Flow rate analysis of an EWOD-based device: how important are wetting-line pinning and velocity effects?
Abbreviated Journal Title
Droplet; Electrowetting on dielectric; Hysteresis; Dynamic contact; angle; Wetting-line velocity; Pinning; Advancing and receding; wetting-lines; SPIN-ON-GLASSES; ELECTROWETTING ACTUATION; DROPLET TRANSPORT; CONTACT; ANGLES; DYNAMICS; ENERGY; MODEL; SIMULATION; MICROPUMP; Nanoscience & Nanotechnology; Instruments & Instrumentation; Physics, ; Fluids & Plasmas
An electrowetting on dielectric (EWOD)-based micropump was used as a platform to study the contribution of the pinning and wetting-line velocity effects on its flow rate. In this micropump, a droplet is driven into a microchannel using EWOD to manipulate a meniscus in the channel. An interesting observation was that the shrinking input droplet changes its shape in two modes: (1) in the first mode, droplet contact angle decreases while its wetting area remains constant (pinning) and (2) in the second mode, droplet wetting line recedes while its contact angle changes as a function of its velocity (dynamic contact angle). Unexpectedly, the micropump flow rate was found to be constant in spite of the changes in the droplet radius. The pump performance was studied to unravel the physical concept behind its constant flow rate. A detailed characterization of variation in contact angle due to pinning, wetting-line velocity, and EWOD was carried out. Dynamic contact angles were used to accurately calculate the pressure gradient between the droplet and the meniscus for flow rate estimation. It was shown that neglecting either the wetting-line energy or the velocity effect results in not only a considerable gap between the predicted and the measured flow rates but also an unphysical instability in flow rate analysis. However, when these effects were fully taken into account, an excellent agreement between the predicted and the measured flow rates was obtained.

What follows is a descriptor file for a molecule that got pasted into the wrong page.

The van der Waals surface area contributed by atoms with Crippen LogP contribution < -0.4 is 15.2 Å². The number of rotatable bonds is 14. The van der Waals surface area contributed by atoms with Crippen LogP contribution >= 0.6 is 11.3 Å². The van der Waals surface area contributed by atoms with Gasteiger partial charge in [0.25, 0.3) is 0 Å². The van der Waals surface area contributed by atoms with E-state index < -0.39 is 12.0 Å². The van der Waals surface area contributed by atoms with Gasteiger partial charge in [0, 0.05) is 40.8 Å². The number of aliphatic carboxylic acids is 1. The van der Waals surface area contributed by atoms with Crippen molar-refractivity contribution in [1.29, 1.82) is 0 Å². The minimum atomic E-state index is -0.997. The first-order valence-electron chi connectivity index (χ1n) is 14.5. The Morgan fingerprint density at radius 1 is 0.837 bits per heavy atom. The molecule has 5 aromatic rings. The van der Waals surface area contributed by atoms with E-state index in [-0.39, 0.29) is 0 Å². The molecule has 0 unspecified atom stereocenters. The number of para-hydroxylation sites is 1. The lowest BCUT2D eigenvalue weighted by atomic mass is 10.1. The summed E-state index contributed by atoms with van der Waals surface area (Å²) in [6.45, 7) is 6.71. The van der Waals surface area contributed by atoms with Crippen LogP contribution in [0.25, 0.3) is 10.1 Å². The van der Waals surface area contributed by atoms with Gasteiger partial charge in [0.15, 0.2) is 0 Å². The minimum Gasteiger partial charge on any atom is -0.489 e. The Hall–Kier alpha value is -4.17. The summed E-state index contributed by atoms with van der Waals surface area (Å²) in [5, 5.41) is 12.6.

Microfluidics and Nanofluidics
"Flow rate analysis of an EWOD-based device: how important are wetting-line pinning and velocity effects?" (2013). Faculty Bibliography 2010s. 4678.